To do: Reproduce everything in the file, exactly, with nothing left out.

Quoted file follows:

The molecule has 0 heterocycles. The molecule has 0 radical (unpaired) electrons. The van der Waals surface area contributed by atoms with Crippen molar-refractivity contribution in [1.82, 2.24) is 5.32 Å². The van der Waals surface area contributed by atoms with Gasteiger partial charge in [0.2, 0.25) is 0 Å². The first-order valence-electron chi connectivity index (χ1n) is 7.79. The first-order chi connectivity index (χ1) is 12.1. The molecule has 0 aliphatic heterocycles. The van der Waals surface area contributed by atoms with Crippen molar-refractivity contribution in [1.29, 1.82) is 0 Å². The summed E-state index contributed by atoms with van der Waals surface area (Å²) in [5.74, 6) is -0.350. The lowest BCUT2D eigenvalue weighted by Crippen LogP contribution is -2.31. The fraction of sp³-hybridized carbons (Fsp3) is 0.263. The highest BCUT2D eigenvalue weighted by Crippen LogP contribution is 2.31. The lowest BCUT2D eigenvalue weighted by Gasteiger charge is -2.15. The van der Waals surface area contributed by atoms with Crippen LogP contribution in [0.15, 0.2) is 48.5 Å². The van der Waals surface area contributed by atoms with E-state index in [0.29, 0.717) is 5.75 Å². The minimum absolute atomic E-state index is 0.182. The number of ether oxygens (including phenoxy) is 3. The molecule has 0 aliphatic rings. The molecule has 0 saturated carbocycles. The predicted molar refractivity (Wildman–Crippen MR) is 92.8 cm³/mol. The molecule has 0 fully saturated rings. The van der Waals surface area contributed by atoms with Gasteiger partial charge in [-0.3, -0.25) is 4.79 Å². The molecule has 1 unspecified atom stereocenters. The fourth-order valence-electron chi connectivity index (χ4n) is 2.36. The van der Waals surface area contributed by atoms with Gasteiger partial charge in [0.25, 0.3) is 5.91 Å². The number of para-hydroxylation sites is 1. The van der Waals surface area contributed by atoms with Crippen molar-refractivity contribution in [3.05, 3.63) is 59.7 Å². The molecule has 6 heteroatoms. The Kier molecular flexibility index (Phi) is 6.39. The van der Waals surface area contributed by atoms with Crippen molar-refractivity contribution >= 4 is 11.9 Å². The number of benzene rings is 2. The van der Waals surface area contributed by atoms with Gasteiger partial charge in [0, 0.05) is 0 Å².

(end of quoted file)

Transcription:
The molecule has 0 heterocycles. The molecule has 0 radical (unpaired) electrons. The van der Waals surface area contributed by atoms with Crippen molar-refractivity contribution in [1.82, 2.24) is 5.32 Å². The van der Waals surface area contributed by atoms with Gasteiger partial charge in [0.2, 0.25) is 0 Å². The first-order valence-electron chi connectivity index (χ1n) is 7.79. The first-order chi connectivity index (χ1) is 12.1. The molecule has 0 aliphatic heterocycles. The van der Waals surface area contributed by atoms with Crippen molar-refractivity contribution in [1.29, 1.82) is 0 Å². The summed E-state index contributed by atoms with van der Waals surface area (Å²) in [5.74, 6) is -0.350. The lowest BCUT2D eigenvalue weighted by Crippen LogP contribution is -2.31. The fraction of sp³-hybridized carbons (Fsp3) is 0.263. The highest BCUT2D eigenvalue weighted by Crippen LogP contribution is 2.31. The lowest BCUT2D eigenvalue weighted by Gasteiger charge is -2.15. The van der Waals surface area contributed by atoms with Crippen LogP contribution in [0.15, 0.2) is 48.5 Å². The van der Waals surface area contributed by atoms with E-state index in [0.29, 0.717) is 5.75 Å². The minimum absolute atomic E-state index is 0.182. The number of ether oxygens (including phenoxy) is 3. The molecule has 0 aliphatic rings. The molecule has 0 saturated carbocycles. The predicted molar refractivity (Wildman–Crippen MR) is 92.8 cm³/mol. The molecule has 0 fully saturated rings. The van der Waals surface area contributed by atoms with Gasteiger partial charge in [-0.3, -0.25) is 4.79 Å². The molecule has 1 unspecified atom stereocenters. The fourth-order valence-electron chi connectivity index (χ4n) is 2.36. The van der Waals surface area contributed by atoms with Gasteiger partial charge in [0.25, 0.3) is 5.91 Å². The number of para-hydroxylation sites is 1. The van der Waals surface area contributed by atoms with Crippen molar-refractivity contribution in [3.05, 3.63) is 59.7 Å². The molecule has 6 heteroatoms. The Kier molecular flexibility index (Phi) is 6.39. The van der Waals surface area contributed by atoms with Crippen molar-refractivity contribution >= 4 is 11.9 Å². The number of benzene rings is 2. The van der Waals surface area contributed by atoms with Gasteiger partial charge in [0, 0.05) is 0 Å².